Since World Occupational Therapy Day was launched in 2010, 27 October has been a significant day for occupational therapists all over the globe to promote and celebrate this valued rehabilitation profession.
Each year’s celebrations have a different focus, and the theme for 2022 promotes how occupational therapy affords greater opportunity and choice to promote a more open and just society.
This is an inspiring objective, and it is in line with the Physiopedia and ReLAB-HS vision of a world where quality rehabilitation services are available and accessible to all. So for #WorldOTDay 2022, we are considering the role of occupational therapists in an equitable and just global rehabilitation provision.
“Occupational therapy is a client-centred health profession concerned with promoting health and wellbeing through occupation.” World Federation of Occupational Therapy (WFOT)
It is estimated that one in three people globally are living with a health condition that would benefit from rehabilitation, but this essential health service is often overlooked, particularly in lower income countries and those affected by conflict. It is in these settings particularly (but certainly not exclusively) that opportunity and choice can be limited. Not just in terms of a lack of skilled rehabilitation professionals such as occupational therapists, and reduced access to quality rehabilitation services – but with lower resources comes occupational deprivation and ultimately injustice.
The unmet need for physical rehabilitation is vast and urgent. More than half of people living in low- and middle-income countries who require rehabilitation services do not receive them. Vulnerable and marginalised people, including those living in conflict settings, are most affected.
The primary goal of occupational therapy is to enable people to participate in the activities of everyday life that are meaningful to them. Occupational therapists achieve this by working with individuals and communities to enhance their ability to engage in occupations, or by modifying the occupation or the environment to better support their occupational engagement and performance.
Occupational therapists have a holistic approach to both mental and physical wellbeing. As problem solvers and critical thinkers they are particularly well placed to work in challenging rehabilitation settings – adapting their skills and role to the needs of those they serve. No matter the culture or socioeconomic background, or indeed the presence of conflict, occupational therapists respect and partner with individuals to support their rehabilitation by enabling them to participate in the occupations they want to do personally, as well as the things they need or are expected to do socially and culturally.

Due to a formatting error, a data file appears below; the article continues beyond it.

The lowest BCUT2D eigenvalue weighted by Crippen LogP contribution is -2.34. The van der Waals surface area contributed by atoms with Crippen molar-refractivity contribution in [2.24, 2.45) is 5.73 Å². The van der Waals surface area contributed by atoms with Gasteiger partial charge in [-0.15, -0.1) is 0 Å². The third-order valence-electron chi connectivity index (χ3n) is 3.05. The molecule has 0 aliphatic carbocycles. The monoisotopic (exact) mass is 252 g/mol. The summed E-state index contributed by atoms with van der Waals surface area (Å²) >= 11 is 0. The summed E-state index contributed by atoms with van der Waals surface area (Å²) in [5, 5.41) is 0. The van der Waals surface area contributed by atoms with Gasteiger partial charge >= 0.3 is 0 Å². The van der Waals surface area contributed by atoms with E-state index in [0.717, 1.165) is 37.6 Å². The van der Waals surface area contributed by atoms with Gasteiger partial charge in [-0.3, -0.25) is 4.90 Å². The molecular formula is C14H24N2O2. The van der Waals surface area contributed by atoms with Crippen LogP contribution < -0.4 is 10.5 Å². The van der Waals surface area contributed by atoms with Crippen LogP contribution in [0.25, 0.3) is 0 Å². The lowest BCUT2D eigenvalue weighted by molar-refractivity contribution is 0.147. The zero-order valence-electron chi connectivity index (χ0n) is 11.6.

Wherever they are in the world, occupational therapists are client-centered and occupation-focused. Led by the World Federation of Occupational Therapists (WFOT), they are responding to the global rehabilitation need by giving people access to more choices and helping them to grasp opportunities – all working towards justice in the accessibility of rehabilitation.
How you can get involved with World OT Day 2022
- Join a local, national, or international occupational therapy organisation such as WFOT to promote access to rehabilitation throughout the year
- Consider how you can promote opportunity and choice in your community and raise awareness of the importance of access to rehabilitation for all
- Find out about the role of an occupational therapist as part of a rehabilitation team
- Check out some of the useful documents from WFOT, our favourite rehabilitation resources are:
- Join your local, national or international occupational therapy colleagues in celebrating the day
- Tell others what you’ve learnt and shout about the #ValueofOT on #WorldOTDay (don’t forget the hashtags on social media)
Thanks to the USAID-funded ReLAB-HS collaboration, if you are a practicing occupational therapist in a low-income country, please contact us to see how you can access Physiopedia Plus for free for your professional development. Click here to ask about free access or click here to learn how to partner with us through your organisation.
This work is supported by the USAID funded Learning Acting Building for Rehabilitation in Health Systems (ReLAB-HS) project and is not possible without the generous and committed contribution of the Leahy War Victims fund.
ReLAB-HS is made possible by the generous support of the American people through the United States Agency for International Development (USAID) and is implemented under cooperative agreement number 7200AA20CA00033. The consortium is managed by prime recipient, Johns Hopkins Bloomberg School of Public Health.